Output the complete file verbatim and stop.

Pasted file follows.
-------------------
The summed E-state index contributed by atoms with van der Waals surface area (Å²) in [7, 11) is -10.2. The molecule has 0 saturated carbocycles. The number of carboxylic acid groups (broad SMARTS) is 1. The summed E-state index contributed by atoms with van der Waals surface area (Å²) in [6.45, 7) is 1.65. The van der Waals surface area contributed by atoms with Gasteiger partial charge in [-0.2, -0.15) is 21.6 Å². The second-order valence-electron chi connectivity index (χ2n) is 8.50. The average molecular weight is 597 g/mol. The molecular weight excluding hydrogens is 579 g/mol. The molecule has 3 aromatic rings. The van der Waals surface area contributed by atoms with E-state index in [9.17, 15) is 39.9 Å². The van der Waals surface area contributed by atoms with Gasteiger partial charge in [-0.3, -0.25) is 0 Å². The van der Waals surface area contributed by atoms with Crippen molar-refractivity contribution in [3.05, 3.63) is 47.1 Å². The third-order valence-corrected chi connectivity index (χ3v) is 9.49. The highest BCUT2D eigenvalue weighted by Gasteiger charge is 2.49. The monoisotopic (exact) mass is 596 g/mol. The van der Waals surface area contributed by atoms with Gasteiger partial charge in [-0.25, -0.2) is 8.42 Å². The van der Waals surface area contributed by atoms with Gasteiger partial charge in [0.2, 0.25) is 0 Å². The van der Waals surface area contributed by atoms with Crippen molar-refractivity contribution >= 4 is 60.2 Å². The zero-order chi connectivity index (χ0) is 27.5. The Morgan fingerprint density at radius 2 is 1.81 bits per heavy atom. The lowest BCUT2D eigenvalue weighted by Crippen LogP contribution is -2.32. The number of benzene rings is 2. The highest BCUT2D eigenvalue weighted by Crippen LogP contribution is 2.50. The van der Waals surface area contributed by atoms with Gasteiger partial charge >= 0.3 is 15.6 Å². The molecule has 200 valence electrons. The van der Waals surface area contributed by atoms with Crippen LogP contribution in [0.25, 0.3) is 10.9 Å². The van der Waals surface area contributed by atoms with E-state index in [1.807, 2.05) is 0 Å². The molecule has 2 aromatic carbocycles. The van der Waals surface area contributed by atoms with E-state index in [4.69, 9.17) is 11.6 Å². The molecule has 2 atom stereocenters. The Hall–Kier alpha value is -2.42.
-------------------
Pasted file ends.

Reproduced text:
The summed E-state index contributed by atoms with van der Waals surface area (Å²) in [7, 11) is -10.2. The molecule has 0 saturated carbocycles. The number of carboxylic acid groups (broad SMARTS) is 1. The summed E-state index contributed by atoms with van der Waals surface area (Å²) in [6.45, 7) is 1.65. The van der Waals surface area contributed by atoms with Gasteiger partial charge in [-0.2, -0.15) is 21.6 Å². The second-order valence-electron chi connectivity index (χ2n) is 8.50. The average molecular weight is 597 g/mol. The molecular weight excluding hydrogens is 579 g/mol. The molecule has 3 aromatic rings. The van der Waals surface area contributed by atoms with E-state index in [9.17, 15) is 39.9 Å². The van der Waals surface area contributed by atoms with Gasteiger partial charge in [-0.3, -0.25) is 0 Å². The van der Waals surface area contributed by atoms with Crippen molar-refractivity contribution in [3.05, 3.63) is 47.1 Å². The third-order valence-corrected chi connectivity index (χ3v) is 9.49. The highest BCUT2D eigenvalue weighted by Gasteiger charge is 2.49. The monoisotopic (exact) mass is 596 g/mol. The van der Waals surface area contributed by atoms with Gasteiger partial charge in [-0.25, -0.2) is 8.42 Å². The van der Waals surface area contributed by atoms with Gasteiger partial charge in [0.2, 0.25) is 0 Å². The van der Waals surface area contributed by atoms with Crippen molar-refractivity contribution >= 4 is 60.2 Å². The zero-order chi connectivity index (χ0) is 27.5. The Morgan fingerprint density at radius 2 is 1.81 bits per heavy atom. The lowest BCUT2D eigenvalue weighted by Crippen LogP contribution is -2.32. The number of benzene rings is 2. The highest BCUT2D eigenvalue weighted by Crippen LogP contribution is 2.50. The van der Waals surface area contributed by atoms with Gasteiger partial charge >= 0.3 is 15.6 Å². The molecule has 200 valence electrons. The van der Waals surface area contributed by atoms with Crippen LogP contribution in [0.25, 0.3) is 10.9 Å². The van der Waals surface area contributed by atoms with E-state index in [1.807, 2.05) is 0 Å². The molecule has 2 aromatic carbocycles. The van der Waals surface area contributed by atoms with E-state index in [4.69, 9.17) is 11.6 Å². The molecule has 2 atom stereocenters. The Hall–Kier alpha value is -2.42.